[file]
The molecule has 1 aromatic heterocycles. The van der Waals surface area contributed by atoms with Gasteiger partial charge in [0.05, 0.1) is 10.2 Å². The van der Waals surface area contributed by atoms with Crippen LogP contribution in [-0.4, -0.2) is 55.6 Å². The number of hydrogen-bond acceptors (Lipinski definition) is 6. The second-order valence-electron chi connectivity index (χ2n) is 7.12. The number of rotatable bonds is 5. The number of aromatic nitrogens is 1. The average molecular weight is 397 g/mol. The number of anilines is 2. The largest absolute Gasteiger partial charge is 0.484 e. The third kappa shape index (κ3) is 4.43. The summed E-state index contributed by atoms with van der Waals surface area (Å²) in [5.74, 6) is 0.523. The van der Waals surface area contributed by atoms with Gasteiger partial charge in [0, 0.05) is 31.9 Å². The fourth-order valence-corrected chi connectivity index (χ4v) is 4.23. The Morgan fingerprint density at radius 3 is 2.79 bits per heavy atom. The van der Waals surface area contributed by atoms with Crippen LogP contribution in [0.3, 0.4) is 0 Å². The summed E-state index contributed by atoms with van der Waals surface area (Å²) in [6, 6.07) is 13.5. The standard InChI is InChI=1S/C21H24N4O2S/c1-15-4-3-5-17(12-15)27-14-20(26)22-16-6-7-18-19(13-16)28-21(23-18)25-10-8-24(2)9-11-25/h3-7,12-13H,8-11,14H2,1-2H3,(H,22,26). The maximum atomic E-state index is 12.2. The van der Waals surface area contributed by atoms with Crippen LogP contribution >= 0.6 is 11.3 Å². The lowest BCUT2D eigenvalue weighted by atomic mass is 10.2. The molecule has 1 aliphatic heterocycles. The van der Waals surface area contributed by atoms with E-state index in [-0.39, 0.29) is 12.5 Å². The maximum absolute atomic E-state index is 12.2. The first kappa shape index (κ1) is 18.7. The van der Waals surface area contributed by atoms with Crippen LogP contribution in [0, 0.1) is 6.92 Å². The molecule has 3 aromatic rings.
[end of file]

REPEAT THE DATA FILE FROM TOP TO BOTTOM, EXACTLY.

The molecule has 1 aromatic heterocycles. The van der Waals surface area contributed by atoms with Gasteiger partial charge in [0.05, 0.1) is 10.2 Å². The van der Waals surface area contributed by atoms with Crippen LogP contribution in [-0.4, -0.2) is 55.6 Å². The number of hydrogen-bond acceptors (Lipinski definition) is 6. The second-order valence-electron chi connectivity index (χ2n) is 7.12. The number of rotatable bonds is 5. The number of aromatic nitrogens is 1. The average molecular weight is 397 g/mol. The number of anilines is 2. The largest absolute Gasteiger partial charge is 0.484 e. The third kappa shape index (κ3) is 4.43. The summed E-state index contributed by atoms with van der Waals surface area (Å²) in [5.74, 6) is 0.523. The van der Waals surface area contributed by atoms with Gasteiger partial charge in [0, 0.05) is 31.9 Å². The fourth-order valence-corrected chi connectivity index (χ4v) is 4.23. The Morgan fingerprint density at radius 3 is 2.79 bits per heavy atom. The van der Waals surface area contributed by atoms with Crippen LogP contribution in [0.3, 0.4) is 0 Å². The summed E-state index contributed by atoms with van der Waals surface area (Å²) in [6, 6.07) is 13.5. The standard InChI is InChI=1S/C21H24N4O2S/c1-15-4-3-5-17(12-15)27-14-20(26)22-16-6-7-18-19(13-16)28-21(23-18)25-10-8-24(2)9-11-25/h3-7,12-13H,8-11,14H2,1-2H3,(H,22,26). The maximum atomic E-state index is 12.2. The van der Waals surface area contributed by atoms with Crippen LogP contribution >= 0.6 is 11.3 Å². The lowest BCUT2D eigenvalue weighted by atomic mass is 10.2. The molecule has 1 aliphatic heterocycles. The van der Waals surface area contributed by atoms with E-state index in [-0.39, 0.29) is 12.5 Å². The maximum absolute atomic E-state index is 12.2. The first kappa shape index (κ1) is 18.7. The van der Waals surface area contributed by atoms with Crippen LogP contribution in [0, 0.1) is 6.92 Å². The molecule has 3 aromatic rings.